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rial remains of a mighty nation, to discover the vestiges of their process. Whether, in the visions of the poet and the seer, their souls were ever initiated into an acquaintance with the true forms of life; whether it is possible for the spirit of men, in its present trammels, to rise to the height of such a survey; whether they might or could communicate it,--is quite beyond our speculation. They remained in a great measure silent, in the days of their age, concerning one of the chiefest desires of their youth.
4. Working not for the eye, nor to the calculation.
A complete work is designed, and at length concluded; and when the nor to the cai- highest beauty is attained and possibility is exhausted, the result is not a matter of exhibition. What peerless shapes of beauty exist unnoticed by man! How little of all that is given is apprehended, or enjoyed, even in the commonest fashion! What a sermon might be preached on the text, "Not as the world giveth, give I unto you"? the meaning of "world" here being not so much "evil and corrupt generation," as men in their ordinary dealings one with another. Can any one reflect, without a feeling of sadness, on the great goodness and forethought of Nature, and the thoughtlessness with which we waste her precious gifts? With what a prodigally bounteous hand has she up-raised the earth, and poured forth the seas around it, preparing everything with much pain, and by slow degrees, to suit the purposes which she has in hand? Men calculate in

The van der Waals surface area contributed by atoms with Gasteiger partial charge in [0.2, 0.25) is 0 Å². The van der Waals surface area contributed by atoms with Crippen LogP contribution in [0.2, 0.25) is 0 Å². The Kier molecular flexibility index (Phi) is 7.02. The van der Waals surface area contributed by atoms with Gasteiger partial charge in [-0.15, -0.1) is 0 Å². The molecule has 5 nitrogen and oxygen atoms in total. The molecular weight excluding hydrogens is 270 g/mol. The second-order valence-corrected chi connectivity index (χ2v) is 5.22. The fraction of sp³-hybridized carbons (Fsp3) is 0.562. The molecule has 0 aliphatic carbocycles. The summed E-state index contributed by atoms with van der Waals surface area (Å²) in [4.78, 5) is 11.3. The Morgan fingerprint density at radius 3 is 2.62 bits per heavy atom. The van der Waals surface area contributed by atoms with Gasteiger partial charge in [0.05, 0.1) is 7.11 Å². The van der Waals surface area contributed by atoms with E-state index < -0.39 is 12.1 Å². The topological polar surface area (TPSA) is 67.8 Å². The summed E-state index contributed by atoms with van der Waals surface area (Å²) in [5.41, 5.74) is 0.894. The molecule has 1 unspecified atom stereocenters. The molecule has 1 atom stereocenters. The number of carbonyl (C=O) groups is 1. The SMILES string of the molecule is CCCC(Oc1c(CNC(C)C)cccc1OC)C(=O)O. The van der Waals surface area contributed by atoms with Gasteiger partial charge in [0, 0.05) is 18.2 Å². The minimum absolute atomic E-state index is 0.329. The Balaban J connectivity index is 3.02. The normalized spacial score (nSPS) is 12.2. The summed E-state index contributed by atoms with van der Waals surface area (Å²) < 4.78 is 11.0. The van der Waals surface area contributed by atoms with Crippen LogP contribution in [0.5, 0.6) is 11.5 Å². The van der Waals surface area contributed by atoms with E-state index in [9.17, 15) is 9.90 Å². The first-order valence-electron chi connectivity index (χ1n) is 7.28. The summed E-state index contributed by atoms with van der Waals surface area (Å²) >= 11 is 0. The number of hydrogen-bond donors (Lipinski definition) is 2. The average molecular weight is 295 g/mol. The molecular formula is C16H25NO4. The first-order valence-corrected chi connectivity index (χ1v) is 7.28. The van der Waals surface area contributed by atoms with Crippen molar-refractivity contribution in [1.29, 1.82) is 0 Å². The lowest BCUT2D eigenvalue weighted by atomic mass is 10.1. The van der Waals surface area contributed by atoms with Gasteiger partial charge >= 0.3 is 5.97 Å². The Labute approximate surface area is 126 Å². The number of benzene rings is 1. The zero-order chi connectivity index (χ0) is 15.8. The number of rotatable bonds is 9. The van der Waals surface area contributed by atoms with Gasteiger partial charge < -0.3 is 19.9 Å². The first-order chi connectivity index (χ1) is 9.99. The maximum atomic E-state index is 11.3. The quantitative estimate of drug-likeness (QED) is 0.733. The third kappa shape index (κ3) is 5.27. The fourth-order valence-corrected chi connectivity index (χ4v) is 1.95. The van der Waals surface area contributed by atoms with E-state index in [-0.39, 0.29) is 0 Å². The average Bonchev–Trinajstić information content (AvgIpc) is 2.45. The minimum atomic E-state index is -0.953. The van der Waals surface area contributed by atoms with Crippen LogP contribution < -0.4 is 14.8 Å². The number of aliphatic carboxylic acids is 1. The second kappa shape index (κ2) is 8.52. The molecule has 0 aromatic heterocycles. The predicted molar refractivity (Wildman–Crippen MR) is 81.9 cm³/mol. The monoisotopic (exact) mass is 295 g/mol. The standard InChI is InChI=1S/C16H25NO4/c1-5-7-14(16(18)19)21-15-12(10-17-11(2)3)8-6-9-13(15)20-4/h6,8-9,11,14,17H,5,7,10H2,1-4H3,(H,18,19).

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their gifts, for they never can altogether get rid of the thoughts of indebtedness, but whatever angel was master of the works when England was furnished forth with inexhaustible beds of coal, had something more to think of than merely supplying the market. Is it not a most touching sight to see the fleet of herring-boats going forth to meet the great shoal which is appointed by a yearly miracle to come into their nets, and whose coming can be foretold almost to an hour? Let Behemoth revel unthinkingly (for he is not designed to think), in the tall grass of the meadow, and the abundant reeds of the river. We will revel also, but it shall be with tears of gratitude in our eyes when we contemplate the awful and mysterious sacrament of which we all continually partake.